In Praise of Self-Esteem

Why do so many Christians have such a big problem with the concept of self-esteem? At Bible college I was ticked-off once for mentioning it in a positive way. I was told that it was an unbiblical idea. I have heard and read similar dismissals and rejections many times since then.

It seems to me that at the root of this rejection of self-esteem is a concern that it promotes pride, is humanistic and is contrary to Christ’s instruction that we are to deny ourselves, take up our cross and follow him. But it also seems to me that the ire of the self-esteem deniers is misdirected – seriously so. Continue reading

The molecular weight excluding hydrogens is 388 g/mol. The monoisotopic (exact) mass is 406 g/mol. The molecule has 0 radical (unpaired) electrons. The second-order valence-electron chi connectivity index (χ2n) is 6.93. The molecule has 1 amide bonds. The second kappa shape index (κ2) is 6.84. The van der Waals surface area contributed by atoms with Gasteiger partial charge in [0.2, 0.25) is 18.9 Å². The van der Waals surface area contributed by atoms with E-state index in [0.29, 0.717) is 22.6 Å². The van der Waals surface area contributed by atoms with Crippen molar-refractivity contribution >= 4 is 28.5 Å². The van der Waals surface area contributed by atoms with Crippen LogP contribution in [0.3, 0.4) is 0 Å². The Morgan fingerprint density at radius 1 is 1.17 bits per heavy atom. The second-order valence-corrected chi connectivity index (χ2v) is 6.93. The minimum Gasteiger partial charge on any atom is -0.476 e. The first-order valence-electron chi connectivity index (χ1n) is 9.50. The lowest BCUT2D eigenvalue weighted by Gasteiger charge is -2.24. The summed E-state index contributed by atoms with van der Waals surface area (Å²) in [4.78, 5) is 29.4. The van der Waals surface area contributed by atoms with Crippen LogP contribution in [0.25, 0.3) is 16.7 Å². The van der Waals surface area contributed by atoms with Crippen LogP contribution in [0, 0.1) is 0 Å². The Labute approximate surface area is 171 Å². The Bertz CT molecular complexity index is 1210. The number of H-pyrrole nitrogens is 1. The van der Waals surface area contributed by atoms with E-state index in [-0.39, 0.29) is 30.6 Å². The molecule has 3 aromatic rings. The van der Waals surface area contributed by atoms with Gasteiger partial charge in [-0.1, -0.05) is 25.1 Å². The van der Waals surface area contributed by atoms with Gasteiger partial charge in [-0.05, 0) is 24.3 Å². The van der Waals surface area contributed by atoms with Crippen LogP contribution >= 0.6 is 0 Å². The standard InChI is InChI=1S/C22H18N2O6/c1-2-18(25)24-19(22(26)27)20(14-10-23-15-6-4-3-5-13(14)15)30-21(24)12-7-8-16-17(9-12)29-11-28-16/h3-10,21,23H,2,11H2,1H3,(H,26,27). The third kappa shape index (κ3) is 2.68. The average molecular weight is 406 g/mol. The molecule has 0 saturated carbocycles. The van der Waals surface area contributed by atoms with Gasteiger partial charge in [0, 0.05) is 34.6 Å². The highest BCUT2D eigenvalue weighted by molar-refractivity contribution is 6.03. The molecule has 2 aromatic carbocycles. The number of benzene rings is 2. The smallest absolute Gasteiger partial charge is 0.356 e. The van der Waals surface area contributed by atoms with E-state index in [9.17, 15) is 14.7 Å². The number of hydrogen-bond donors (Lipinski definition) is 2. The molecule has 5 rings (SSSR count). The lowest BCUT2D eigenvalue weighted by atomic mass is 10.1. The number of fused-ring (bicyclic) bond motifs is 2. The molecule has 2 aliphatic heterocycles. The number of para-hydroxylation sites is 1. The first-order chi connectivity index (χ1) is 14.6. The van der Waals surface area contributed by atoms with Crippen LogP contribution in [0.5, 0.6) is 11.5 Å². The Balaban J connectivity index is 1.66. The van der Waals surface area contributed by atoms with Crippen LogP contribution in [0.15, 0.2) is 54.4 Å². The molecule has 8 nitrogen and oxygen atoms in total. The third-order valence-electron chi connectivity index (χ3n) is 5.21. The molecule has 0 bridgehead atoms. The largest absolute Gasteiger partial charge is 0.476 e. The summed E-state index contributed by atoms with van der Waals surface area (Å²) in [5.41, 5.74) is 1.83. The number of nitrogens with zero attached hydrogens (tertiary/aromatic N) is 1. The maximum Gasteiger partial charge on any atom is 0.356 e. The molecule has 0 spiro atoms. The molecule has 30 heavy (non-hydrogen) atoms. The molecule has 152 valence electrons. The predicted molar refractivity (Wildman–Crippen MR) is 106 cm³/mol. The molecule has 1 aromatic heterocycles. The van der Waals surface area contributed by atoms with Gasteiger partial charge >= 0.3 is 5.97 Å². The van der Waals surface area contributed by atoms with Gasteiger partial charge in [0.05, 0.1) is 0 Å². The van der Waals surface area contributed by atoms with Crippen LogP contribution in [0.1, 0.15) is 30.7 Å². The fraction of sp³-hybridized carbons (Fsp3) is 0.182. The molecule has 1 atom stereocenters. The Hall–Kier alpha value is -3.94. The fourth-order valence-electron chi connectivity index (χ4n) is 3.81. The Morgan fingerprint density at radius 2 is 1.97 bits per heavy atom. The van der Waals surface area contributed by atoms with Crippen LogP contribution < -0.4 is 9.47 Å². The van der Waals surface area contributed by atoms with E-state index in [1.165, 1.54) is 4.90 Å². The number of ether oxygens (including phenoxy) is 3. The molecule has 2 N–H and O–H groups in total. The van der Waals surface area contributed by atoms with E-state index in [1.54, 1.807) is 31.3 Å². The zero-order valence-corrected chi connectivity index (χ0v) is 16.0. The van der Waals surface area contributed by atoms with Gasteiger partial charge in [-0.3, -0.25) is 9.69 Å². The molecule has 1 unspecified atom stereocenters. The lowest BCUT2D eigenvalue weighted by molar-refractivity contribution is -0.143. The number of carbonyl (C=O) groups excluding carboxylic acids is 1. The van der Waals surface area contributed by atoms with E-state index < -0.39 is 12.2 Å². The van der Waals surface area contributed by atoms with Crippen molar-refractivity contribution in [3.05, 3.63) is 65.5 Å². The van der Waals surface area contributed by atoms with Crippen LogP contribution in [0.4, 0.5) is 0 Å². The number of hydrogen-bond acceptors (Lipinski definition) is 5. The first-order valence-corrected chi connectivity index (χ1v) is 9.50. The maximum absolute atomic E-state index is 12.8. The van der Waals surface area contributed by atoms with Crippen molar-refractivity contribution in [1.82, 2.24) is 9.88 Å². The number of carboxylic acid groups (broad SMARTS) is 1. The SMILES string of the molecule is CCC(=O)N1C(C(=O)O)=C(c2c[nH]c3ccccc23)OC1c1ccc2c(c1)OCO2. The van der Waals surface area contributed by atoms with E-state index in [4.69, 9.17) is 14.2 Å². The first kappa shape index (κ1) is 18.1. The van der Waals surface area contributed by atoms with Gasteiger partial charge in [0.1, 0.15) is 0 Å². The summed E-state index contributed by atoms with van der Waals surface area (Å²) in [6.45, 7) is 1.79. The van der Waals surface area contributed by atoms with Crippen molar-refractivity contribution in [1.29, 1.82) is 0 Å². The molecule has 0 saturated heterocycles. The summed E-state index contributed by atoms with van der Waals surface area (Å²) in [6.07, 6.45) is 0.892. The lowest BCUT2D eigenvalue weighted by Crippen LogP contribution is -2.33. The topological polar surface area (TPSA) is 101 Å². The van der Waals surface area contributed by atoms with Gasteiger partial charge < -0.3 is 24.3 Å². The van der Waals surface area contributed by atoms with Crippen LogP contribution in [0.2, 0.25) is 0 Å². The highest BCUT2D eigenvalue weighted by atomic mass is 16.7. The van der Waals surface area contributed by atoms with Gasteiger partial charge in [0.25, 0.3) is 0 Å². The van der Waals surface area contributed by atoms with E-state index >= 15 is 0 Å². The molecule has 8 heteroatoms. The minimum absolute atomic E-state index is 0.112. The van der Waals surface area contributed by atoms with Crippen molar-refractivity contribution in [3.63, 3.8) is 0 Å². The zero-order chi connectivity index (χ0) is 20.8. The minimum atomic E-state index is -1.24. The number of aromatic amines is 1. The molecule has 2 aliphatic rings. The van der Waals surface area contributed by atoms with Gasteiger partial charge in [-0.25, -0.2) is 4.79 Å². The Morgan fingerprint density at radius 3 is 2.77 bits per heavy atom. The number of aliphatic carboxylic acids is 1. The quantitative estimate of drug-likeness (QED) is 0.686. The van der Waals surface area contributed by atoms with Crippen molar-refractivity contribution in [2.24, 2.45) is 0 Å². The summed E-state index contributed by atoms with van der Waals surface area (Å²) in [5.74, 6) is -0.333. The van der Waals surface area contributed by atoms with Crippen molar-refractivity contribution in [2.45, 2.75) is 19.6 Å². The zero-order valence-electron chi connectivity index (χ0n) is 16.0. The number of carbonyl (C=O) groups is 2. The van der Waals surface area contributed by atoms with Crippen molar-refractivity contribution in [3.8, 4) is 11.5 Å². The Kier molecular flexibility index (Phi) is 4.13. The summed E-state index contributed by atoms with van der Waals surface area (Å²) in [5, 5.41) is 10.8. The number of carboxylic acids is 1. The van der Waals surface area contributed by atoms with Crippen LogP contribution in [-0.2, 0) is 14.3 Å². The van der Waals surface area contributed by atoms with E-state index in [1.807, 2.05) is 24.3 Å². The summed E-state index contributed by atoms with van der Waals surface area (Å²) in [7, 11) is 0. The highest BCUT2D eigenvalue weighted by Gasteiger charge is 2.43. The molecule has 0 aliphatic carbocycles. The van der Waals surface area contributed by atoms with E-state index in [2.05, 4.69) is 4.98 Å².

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Authentic Spirituality (2)

Authentic Prayer

Inauthenticity: the art of faking it. Only after writing these first few words did the one word, ‘art’ really strike me. Art speaks to us because it speaks about us. It explores what it means to be human. From Micheal Angelo’s David to Antony Gormley’s Angel of the North, from Ingmar Bergman’s The Seventh Seal to Adele’s 21 the subject of art is ourselves: our desires, our fears, our experiences our ideals and our story.

I think then that there is an unintended truth in my opening words. Faking it is an art in that there is something truly human about it. Inauthenticity arises out of a vulnerability that we all share, a vulnerability we would rather others did not see. We all know this, and so it can’t come as any surprise to us that Jesus warns us in the Sermon on the Mount (Matt 6:5,6) that inauthenticity will encroach into the life of the church.